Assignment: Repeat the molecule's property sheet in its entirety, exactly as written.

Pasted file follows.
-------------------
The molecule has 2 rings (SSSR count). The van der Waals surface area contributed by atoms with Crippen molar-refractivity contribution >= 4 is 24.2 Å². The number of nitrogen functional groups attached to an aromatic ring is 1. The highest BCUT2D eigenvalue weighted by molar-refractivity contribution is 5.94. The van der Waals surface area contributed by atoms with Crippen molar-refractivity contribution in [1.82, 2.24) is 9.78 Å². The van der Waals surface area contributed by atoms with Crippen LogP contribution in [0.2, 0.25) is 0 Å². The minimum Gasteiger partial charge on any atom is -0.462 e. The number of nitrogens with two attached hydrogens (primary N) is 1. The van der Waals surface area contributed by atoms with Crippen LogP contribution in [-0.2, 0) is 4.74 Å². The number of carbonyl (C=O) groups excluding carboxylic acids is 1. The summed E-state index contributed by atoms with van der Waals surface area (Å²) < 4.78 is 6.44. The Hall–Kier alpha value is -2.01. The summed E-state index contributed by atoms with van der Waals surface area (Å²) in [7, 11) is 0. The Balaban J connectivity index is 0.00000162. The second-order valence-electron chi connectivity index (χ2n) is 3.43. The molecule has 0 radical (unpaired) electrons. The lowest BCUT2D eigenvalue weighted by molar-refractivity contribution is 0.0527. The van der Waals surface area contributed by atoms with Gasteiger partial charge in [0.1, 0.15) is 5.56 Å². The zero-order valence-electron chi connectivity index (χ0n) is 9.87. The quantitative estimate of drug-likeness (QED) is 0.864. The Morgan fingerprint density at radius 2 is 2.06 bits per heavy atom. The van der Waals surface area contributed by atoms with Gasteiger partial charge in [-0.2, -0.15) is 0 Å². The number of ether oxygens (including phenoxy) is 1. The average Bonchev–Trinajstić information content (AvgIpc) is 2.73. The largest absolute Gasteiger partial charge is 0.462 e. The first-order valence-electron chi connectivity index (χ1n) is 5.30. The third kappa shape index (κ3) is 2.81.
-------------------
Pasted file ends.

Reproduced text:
The molecule has 2 rings (SSSR count). The van der Waals surface area contributed by atoms with Crippen molar-refractivity contribution >= 4 is 24.2 Å². The number of nitrogen functional groups attached to an aromatic ring is 1. The highest BCUT2D eigenvalue weighted by molar-refractivity contribution is 5.94. The van der Waals surface area contributed by atoms with Crippen molar-refractivity contribution in [1.82, 2.24) is 9.78 Å². The van der Waals surface area contributed by atoms with Crippen LogP contribution in [0.2, 0.25) is 0 Å². The minimum Gasteiger partial charge on any atom is -0.462 e. The number of nitrogens with two attached hydrogens (primary N) is 1. The van der Waals surface area contributed by atoms with Crippen LogP contribution in [-0.2, 0) is 4.74 Å². The number of carbonyl (C=O) groups excluding carboxylic acids is 1. The summed E-state index contributed by atoms with van der Waals surface area (Å²) < 4.78 is 6.44. The Hall–Kier alpha value is -2.01. The summed E-state index contributed by atoms with van der Waals surface area (Å²) in [7, 11) is 0. The Balaban J connectivity index is 0.00000162. The second-order valence-electron chi connectivity index (χ2n) is 3.43. The molecule has 0 radical (unpaired) electrons. The lowest BCUT2D eigenvalue weighted by molar-refractivity contribution is 0.0527. The van der Waals surface area contributed by atoms with Gasteiger partial charge in [0.1, 0.15) is 5.56 Å². The zero-order valence-electron chi connectivity index (χ0n) is 9.87. The quantitative estimate of drug-likeness (QED) is 0.864. The Morgan fingerprint density at radius 2 is 2.06 bits per heavy atom. The van der Waals surface area contributed by atoms with Gasteiger partial charge in [-0.2, -0.15) is 0 Å². The number of ether oxygens (including phenoxy) is 1. The average Bonchev–Trinajstić information content (AvgIpc) is 2.73. The largest absolute Gasteiger partial charge is 0.462 e. The first-order valence-electron chi connectivity index (χ1n) is 5.30. The third kappa shape index (κ3) is 2.81.